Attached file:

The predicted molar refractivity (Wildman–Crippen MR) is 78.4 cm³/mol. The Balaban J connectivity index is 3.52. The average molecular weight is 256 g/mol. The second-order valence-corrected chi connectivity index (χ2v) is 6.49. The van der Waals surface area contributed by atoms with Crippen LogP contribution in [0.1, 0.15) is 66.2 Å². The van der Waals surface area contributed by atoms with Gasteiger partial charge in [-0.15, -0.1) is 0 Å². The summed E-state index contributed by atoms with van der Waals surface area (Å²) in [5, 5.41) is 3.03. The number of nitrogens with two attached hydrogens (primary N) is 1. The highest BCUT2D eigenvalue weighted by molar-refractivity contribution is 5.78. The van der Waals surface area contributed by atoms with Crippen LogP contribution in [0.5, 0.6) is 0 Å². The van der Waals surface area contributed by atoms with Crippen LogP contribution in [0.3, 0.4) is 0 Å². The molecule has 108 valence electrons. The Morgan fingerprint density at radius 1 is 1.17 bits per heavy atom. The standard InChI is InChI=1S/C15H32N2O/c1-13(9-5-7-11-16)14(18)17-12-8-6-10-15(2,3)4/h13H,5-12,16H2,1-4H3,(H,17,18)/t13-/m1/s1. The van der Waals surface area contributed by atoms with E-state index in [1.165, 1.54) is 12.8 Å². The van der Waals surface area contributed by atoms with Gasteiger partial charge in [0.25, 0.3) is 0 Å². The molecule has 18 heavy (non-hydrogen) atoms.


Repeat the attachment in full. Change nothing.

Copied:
The predicted molar refractivity (Wildman–Crippen MR) is 78.4 cm³/mol. The Balaban J connectivity index is 3.52. The average molecular weight is 256 g/mol. The second-order valence-corrected chi connectivity index (χ2v) is 6.49. The van der Waals surface area contributed by atoms with Crippen LogP contribution in [0.1, 0.15) is 66.2 Å². The van der Waals surface area contributed by atoms with Gasteiger partial charge in [-0.15, -0.1) is 0 Å². The summed E-state index contributed by atoms with van der Waals surface area (Å²) in [5, 5.41) is 3.03. The number of nitrogens with two attached hydrogens (primary N) is 1. The highest BCUT2D eigenvalue weighted by molar-refractivity contribution is 5.78. The van der Waals surface area contributed by atoms with Crippen LogP contribution in [0.5, 0.6) is 0 Å². The van der Waals surface area contributed by atoms with Crippen LogP contribution in [0.3, 0.4) is 0 Å². The molecule has 108 valence electrons. The Morgan fingerprint density at radius 1 is 1.17 bits per heavy atom. The standard InChI is InChI=1S/C15H32N2O/c1-13(9-5-7-11-16)14(18)17-12-8-6-10-15(2,3)4/h13H,5-12,16H2,1-4H3,(H,17,18)/t13-/m1/s1. The van der Waals surface area contributed by atoms with E-state index in [1.165, 1.54) is 12.8 Å². The van der Waals surface area contributed by atoms with Gasteiger partial charge in [0.25, 0.3) is 0 Å². The molecule has 18 heavy (non-hydrogen) atoms.